Thursday, September 25, 2008

Fighting to be Rebbe

(courtesy of

When the Baal Shem Tov left the physical world, there was an uncertainty of who would take on the leadership of Chassidus. Should it be his son or his closest disciple. His son became Rebbe and on the first anniversary of the Besht's yaharziet, the Besht came to his son in a dream telling him to give leadership over to the Maggid Reb Dov Ber. Without hesitation he stood to speak to his Chasidim, and declared R' Dov Ber the new Rebbe and gave him the hat and coat of the Besht.

When the Chiddushe HaRim left the physical world, his grandson was asked to be Rebbe at age 18 and refused, claiming he was not worthy to lead the chasidim of his esteemed and holy Grandfather. The Alexander Rebbe at that time took charge and then later the Sfas Emes under pressure finally became the Rebbe of Ger.

So many stories of Chasidim asked to become the new Rebbe and being so reluctant. How could they do the mission as Rebbe even at half of the level of their Rebbe who was so dear to them. Sons, Brothers, Brother-in-Laws, it didnt matter who was asked, as far as they were concerned that was their Rebbe and there was no way they were worth to replace such a holy man.

What happened to the humbleness? What happened to to reluctance? Now Chasidim fight and tear families, and dynasties apart just so they can be "the man in charge" and "run the empire"

All of the new Rebbes of times of old had siblings and relatives. Why was there no cut throat fight then? Or was there and its something I am unaware of?

You have the brothers of Satmar ripping their group in half to the point that they can barely be civilized when they come together for their fathers yaharziet.

You have even small groups like Alexander and Biala where there are multiple Rebbes .

Now the latest news is that the Vizhnitzer Rebbe is ill and his sons are fighting over who will become Rebbe. How can this be? Their holy father is still alive, breathing, and learning Torah and they are already fighting over who gets to take his place?

I don't understand this in the least. Of course I'm not in these communities, so I don't know what and why this happens. This isn't a judgement on them, this is a blog full of questions. Questions I want answered to explain to me why there is such a thirst for power where there previously wasn't such a thirst.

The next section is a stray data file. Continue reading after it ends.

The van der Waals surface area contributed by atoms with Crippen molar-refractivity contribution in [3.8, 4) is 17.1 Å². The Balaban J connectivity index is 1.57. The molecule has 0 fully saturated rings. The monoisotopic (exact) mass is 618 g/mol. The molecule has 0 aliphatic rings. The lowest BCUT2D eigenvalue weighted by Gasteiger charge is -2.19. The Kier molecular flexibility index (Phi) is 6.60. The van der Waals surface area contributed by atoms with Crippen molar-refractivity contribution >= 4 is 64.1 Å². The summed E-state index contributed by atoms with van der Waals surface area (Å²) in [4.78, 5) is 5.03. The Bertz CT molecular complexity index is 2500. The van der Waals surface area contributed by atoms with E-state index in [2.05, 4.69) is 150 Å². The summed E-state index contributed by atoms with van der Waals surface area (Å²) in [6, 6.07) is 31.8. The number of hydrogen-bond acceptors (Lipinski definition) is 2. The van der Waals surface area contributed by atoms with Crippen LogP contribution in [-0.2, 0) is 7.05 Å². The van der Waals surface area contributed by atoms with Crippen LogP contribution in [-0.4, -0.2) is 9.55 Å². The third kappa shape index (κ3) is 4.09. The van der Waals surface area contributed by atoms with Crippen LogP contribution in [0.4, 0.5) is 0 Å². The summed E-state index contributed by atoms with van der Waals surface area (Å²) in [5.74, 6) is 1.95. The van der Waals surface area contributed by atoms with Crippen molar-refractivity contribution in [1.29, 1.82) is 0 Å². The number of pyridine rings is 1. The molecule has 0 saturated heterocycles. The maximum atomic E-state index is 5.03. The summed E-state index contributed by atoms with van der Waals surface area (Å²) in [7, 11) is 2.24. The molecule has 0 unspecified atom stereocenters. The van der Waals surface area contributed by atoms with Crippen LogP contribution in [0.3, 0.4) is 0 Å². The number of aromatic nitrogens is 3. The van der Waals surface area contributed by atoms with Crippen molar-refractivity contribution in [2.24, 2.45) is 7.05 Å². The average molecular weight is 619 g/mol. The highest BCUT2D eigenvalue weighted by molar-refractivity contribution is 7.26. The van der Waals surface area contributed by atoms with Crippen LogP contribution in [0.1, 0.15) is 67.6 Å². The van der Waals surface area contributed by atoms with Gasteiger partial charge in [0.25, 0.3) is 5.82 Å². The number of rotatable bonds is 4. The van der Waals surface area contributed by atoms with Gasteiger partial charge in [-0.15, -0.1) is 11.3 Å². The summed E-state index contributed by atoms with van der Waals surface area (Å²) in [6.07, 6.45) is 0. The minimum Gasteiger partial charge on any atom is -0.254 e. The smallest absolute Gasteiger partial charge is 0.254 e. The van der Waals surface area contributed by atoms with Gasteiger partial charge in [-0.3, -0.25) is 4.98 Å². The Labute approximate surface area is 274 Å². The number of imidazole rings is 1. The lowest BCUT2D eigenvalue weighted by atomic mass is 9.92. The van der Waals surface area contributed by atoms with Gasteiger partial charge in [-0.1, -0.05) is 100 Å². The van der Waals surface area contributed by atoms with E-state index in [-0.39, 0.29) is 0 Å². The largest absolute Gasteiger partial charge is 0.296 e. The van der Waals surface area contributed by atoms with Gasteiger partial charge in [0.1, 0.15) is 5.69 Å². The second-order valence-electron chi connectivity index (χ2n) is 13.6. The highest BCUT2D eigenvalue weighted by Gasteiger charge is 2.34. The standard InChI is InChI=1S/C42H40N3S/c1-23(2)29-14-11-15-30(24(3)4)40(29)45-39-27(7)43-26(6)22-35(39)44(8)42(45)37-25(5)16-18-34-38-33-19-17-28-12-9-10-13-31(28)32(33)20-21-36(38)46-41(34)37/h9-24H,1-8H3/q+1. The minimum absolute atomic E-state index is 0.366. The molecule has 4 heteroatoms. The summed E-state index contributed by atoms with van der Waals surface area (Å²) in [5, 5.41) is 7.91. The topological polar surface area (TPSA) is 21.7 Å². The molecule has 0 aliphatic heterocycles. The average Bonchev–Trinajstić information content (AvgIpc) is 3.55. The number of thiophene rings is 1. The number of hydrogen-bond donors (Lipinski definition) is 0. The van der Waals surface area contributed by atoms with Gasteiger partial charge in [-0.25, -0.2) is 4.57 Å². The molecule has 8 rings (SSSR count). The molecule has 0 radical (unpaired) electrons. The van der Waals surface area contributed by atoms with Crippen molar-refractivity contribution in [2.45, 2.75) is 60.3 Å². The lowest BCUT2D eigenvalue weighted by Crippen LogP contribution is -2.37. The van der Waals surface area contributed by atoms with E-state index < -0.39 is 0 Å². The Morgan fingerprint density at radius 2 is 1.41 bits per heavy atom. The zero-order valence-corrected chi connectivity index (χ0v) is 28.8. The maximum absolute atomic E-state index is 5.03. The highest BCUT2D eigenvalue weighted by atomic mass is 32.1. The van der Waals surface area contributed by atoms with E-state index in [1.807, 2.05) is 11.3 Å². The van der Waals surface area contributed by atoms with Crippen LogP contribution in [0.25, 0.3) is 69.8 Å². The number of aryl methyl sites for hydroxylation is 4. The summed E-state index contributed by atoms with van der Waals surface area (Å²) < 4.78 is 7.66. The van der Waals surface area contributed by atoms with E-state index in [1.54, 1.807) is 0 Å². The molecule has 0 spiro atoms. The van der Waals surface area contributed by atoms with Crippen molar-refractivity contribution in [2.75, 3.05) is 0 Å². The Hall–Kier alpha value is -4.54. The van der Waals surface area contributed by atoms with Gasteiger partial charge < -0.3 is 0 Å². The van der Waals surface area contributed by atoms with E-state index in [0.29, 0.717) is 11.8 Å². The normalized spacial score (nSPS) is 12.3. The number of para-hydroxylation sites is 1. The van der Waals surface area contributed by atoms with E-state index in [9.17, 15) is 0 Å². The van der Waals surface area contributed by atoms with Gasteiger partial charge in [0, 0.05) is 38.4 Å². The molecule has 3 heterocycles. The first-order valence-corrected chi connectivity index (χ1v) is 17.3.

Wednesday, September 24, 2008

Does the Sun Revolve Around the Earth?

(courtesy of

Over this past Shabbos I witnessed something a little disturbing. Someone asked 2 yeshiva bochurim if the Sun revolved around the Earth or the Earth revolved around the Sun. When the first boy was asked he said the Sun revolves around the Earth. Of course I took this as a joke that he was mocking such a silly and obvious answer to the question. It wasnt until the second bochur was asked that I couldnt believe what I was hearing. The second bochur said the same thing! Then he kind of toyed back and forth with each idea and then said, "No actually I think the Earth revolves around the sun.....right?"

Do yeshiva students not learn basic science, math, and english? Then again are these subjects really that important, or aid in the purpose of a Jew's mission in Olam Hazeh? I guess as a Baal Teshuva who just about has a BFA, I feel that anyone should know such a simple thing as 4th grade science. Learning Torah is of course the priority, but how to these bochurs go to Law School and get Masters later in life if they dont know the basics. Maybe these 2 cases do not represent the majority of frum children.

It seems that todays Torah Community rejects science because it is a tool that is perverted to Chashve Shalom "prove" Hashem doesnt exisit. Others would argue the total opposite and say that not only does science prove Hashems power over the universe, but it helps to explain his process. The Rambam himself " strove to reconcile Aristotelian philosophy and science with the teachings of the Torah."

Of course my future children, iy"H will attend a Haredi type school, but if they are deprived on such common knowledge, I will have to fill in the gaps.

Tuesday, September 23, 2008

Fifty Seven Sixty Eight

(courtesy of